Compiled by Team IAnD
Photography: Jianshi Wu, Yitan Sun; courtesy V2com
Try envisioning a sunken Central Park surrounded by a horizontal "sidescraper"? The winner of 2016 eVolo Skyscraper Competition re-imagines the future of New York City's skyline…
Titled "New York Horizon", a horizontal "sidescraper" envisioned by two young New York-based designers, Jianshi Wu and Yitan Sun, was selected the 1st Prize winner of 2016 eVolo Skyscraper Competition among 489 projects received from around the world. The annual award recognizes outstanding ideas that “redefine skyscraper design through the implementation of novel technologies, materials, programs, aesthetics, and spatial organizations”.
Rather than constructing a traditional skyscraper by building upwards, "New York Horizon" envisages a new paradigm by digging downward to Central Park's bedrock, which will reveal the park’s rugged natural terrain (going back to its 150-year origins), while also creating a continuous wall of skyscrapers around its periphery to house habitable spaces (apartments, retails, museums, libraries, etc.) with unobstructed views of the new underground park.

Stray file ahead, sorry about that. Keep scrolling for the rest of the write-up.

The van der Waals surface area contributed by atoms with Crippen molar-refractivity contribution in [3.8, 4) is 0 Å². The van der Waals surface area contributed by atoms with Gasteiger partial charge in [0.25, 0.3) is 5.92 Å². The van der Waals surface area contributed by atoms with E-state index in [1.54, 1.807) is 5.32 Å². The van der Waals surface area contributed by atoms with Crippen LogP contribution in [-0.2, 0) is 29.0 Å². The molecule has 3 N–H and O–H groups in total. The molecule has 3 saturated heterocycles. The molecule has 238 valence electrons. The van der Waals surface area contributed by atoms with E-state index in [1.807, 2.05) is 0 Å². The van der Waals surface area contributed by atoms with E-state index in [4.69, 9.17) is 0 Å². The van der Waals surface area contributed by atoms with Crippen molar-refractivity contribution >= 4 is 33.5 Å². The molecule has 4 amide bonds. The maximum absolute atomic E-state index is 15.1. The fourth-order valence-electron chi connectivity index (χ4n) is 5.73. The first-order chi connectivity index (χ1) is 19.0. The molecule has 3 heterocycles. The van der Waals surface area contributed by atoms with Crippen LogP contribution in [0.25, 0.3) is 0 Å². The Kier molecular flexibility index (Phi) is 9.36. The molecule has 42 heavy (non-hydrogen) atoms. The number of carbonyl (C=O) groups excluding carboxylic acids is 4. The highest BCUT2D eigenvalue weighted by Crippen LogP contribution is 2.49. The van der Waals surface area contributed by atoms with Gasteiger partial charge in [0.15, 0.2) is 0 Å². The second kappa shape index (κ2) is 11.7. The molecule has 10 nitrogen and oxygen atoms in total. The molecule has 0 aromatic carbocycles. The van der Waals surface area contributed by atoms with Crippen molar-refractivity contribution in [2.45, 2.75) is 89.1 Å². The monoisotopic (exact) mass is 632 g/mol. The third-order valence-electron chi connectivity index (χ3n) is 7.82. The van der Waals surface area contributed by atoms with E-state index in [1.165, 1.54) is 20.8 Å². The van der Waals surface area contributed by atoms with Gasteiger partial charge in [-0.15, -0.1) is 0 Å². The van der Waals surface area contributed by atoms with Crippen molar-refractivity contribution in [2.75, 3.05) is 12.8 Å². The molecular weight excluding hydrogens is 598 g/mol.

Consequently, the 300m tall, 30m wide wall of skyscrapers/mega-structure would create approx. 18 sq kms of habitable indoor space, while introducing a more natural diversity and verticality to the old 3.6 sq km flat Central Park. The soil removed from the park is proposed to be used to add a more dynamic landscape (minimountains, hills etc.) to underdeveloped plots all over Manhattan to create a new urban condition, where the newly constructed landscape becomes a cohesive part of the city.
Following Manhattan’s city grid, main circulation cores (elevators) are proposed to align with every single street from 59th to 110th street to transfer people down to the park, as well as to various other floors. Secondary circulation (ramps, stairs) would connect separate spaces in various scales between the cores.
According to Sun and Wu, the goal of their bold concept is to reverse the traditional relationship between landscape and architecture. Instead of building distant, flat landscapes to surround and complement individual architectural buildings, the natural landscape is now the centerpiece.
Though it is unlikely that any of the entries to the eVolo competition was submitted with the goal that they might one day be built, it does not diminish the enthusiasm of participants. "we believe it is the innovative thinking behind these designs that is important," Says Wu and Sun, "the most abstract concepts can contain the seed of a visionary idea that might otherwise never be discovered."